Mahindra Finance rallies on asset quality improvement, higher disbursement


In an exchange filing, the company informed, “Healthy disbursement trends during the first half have led to a strong gross asset book of approximately Rs 73,900 crore”

Shares of Mahindra & Mahindra Financial Services surged 10 percent on October 4 after the company reported disbursements of approximately Rs 4,080 crore in September. This translates to an on-year growth of 82 percent in the second quarter and 106 percent in the first half of FY23.

At 10:15 am, the scrip was quoting Rs 197 apiece on the National Stock Exchange. It was the top gainer on the BSE Midcap index.

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“Healthy disbursement trends during the first half have led to a strong gross asset book of approximately Rs 73,900 crore, growing 3 percent month-on-month,” the company said in an exchange filing.

Collection efficiency was at 98 percent for September as against 96 percent a month before. “Asset quality further improved during the month and the quarter. As on September 30, the company expects its Gross Stage 3 to be around 7 percent (compared to 8 percent as of June 30) and Gross Stage 2 to be around 10 percent (compared to 11.7 percent as of June 30),” it said.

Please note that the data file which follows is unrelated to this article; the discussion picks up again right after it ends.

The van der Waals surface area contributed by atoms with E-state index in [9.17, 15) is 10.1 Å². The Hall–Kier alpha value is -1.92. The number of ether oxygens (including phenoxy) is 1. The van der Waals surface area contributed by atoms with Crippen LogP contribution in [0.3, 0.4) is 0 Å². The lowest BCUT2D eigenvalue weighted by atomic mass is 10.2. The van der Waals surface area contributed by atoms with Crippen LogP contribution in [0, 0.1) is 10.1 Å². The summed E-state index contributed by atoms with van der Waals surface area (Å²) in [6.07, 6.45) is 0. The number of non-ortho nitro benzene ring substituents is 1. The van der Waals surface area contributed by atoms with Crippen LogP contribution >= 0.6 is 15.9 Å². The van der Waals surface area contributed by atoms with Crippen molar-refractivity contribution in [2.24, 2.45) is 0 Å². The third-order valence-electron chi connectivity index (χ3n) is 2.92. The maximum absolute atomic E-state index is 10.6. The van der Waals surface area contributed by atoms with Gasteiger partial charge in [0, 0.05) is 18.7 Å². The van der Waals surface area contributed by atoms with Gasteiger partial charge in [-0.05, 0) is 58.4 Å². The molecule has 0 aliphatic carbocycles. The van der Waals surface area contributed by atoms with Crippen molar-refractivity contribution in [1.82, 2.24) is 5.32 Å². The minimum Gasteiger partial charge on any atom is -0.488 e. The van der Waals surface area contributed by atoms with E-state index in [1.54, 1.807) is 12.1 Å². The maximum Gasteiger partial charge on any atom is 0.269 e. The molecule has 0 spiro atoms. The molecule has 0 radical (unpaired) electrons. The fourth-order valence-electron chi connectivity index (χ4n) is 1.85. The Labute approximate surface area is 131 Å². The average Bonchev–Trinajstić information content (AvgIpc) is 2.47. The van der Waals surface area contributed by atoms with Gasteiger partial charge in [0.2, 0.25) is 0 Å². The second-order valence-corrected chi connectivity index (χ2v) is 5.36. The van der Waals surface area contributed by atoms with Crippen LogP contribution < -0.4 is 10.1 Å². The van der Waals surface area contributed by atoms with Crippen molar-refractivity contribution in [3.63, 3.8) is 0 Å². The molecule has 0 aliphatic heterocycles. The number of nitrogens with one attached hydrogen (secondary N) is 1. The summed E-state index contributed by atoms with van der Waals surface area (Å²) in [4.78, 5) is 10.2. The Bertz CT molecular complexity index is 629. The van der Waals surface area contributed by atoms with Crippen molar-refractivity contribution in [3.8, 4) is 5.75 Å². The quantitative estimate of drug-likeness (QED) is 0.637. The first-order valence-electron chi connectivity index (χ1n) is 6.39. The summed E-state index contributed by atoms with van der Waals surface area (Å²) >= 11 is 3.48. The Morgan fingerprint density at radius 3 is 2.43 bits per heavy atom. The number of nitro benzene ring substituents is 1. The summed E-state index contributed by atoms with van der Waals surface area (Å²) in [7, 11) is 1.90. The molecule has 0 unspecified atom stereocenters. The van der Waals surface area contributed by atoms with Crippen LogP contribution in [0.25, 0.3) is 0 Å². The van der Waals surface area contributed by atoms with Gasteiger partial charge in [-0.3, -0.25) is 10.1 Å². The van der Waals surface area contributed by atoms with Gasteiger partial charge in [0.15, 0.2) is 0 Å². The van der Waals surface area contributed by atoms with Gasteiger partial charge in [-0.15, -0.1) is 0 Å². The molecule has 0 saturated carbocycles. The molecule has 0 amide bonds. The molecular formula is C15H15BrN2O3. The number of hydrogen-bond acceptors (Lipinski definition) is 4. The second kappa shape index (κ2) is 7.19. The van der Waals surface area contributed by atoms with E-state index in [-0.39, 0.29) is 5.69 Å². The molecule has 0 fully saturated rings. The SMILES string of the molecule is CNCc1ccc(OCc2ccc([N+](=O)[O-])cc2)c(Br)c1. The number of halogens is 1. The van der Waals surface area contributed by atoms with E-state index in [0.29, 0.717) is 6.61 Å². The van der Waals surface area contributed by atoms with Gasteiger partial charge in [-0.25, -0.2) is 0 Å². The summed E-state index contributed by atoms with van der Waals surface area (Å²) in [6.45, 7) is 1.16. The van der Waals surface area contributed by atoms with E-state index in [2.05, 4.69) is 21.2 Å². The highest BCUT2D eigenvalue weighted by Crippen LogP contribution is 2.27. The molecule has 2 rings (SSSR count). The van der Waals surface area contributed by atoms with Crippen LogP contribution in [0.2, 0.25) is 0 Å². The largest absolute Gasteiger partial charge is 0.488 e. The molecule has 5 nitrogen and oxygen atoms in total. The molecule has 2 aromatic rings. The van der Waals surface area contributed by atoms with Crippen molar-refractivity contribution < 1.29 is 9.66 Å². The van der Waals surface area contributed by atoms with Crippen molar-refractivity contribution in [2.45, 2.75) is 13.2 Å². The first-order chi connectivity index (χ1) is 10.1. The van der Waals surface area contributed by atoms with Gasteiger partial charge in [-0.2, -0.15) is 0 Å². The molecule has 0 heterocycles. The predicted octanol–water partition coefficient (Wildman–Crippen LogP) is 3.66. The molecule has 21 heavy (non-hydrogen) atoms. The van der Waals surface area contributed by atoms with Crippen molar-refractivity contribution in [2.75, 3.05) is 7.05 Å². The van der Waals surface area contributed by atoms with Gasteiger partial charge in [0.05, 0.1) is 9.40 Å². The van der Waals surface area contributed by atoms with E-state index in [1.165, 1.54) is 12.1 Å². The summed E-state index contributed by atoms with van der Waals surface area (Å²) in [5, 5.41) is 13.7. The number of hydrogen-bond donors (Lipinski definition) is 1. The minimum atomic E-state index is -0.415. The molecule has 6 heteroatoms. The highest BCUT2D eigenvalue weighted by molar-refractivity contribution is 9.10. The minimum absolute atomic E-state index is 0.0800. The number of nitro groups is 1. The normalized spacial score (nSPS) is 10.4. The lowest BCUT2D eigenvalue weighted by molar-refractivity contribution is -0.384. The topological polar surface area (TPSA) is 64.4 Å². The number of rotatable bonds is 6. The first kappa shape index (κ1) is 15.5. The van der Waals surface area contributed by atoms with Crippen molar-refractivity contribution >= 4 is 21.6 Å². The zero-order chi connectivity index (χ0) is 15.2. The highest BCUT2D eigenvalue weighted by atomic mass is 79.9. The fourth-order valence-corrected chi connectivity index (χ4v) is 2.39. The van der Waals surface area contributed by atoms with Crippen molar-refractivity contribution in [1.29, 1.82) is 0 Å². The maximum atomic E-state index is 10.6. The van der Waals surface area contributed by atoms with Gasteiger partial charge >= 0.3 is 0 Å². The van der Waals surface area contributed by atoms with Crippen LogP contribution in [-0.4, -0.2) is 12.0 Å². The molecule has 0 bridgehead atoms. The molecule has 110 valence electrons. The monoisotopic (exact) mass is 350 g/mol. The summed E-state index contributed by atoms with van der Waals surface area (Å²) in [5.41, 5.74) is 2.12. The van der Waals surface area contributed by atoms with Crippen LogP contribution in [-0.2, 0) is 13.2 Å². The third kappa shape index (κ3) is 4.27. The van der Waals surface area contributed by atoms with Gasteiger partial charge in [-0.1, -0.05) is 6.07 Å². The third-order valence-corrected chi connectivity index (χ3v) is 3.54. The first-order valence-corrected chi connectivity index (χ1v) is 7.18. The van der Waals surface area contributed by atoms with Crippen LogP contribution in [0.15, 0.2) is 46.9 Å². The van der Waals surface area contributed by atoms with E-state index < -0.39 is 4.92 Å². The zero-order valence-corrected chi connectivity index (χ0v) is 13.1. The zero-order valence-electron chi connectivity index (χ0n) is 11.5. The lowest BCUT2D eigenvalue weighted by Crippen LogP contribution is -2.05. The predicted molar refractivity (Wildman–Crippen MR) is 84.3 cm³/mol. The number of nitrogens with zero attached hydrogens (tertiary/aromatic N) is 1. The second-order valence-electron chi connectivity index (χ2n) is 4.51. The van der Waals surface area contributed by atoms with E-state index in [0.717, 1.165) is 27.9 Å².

All these numbers were ahead of the global Morgan Stanley estimates. The firm has an ‘overweight’ call on the stock with a target price of Rs 225 per share. “Disbursements and collections remained strong in September, aided by macro tailwinds. Both AUM and asset quality were better than our estimates,” it said.

However, a key overhang on the stock is RBI’s ban on the lender from hiring third-party entities for repossession of loan assets for recovery. The move followed an unfortunate incident involving the death of a borrower’s kin while recovery agents were reportedly repossessing a tractor financed by the company.

Also Read: Hazaribagh incident: Did Mahindra Finance follow RBI directives on recovery agents?

The stock has tumbled 9 percent in the past month. Analysts believe there will be significant increase in stress in the coming quarters. “On an annualised basis, 36-48k contracts could see delayed repossession due to the ban. A 5 percent higher loan loss on these assets could impact credit costs by 10-15 bps (annualised) per our back-of-the-envelope calculations,” Jefferies said.

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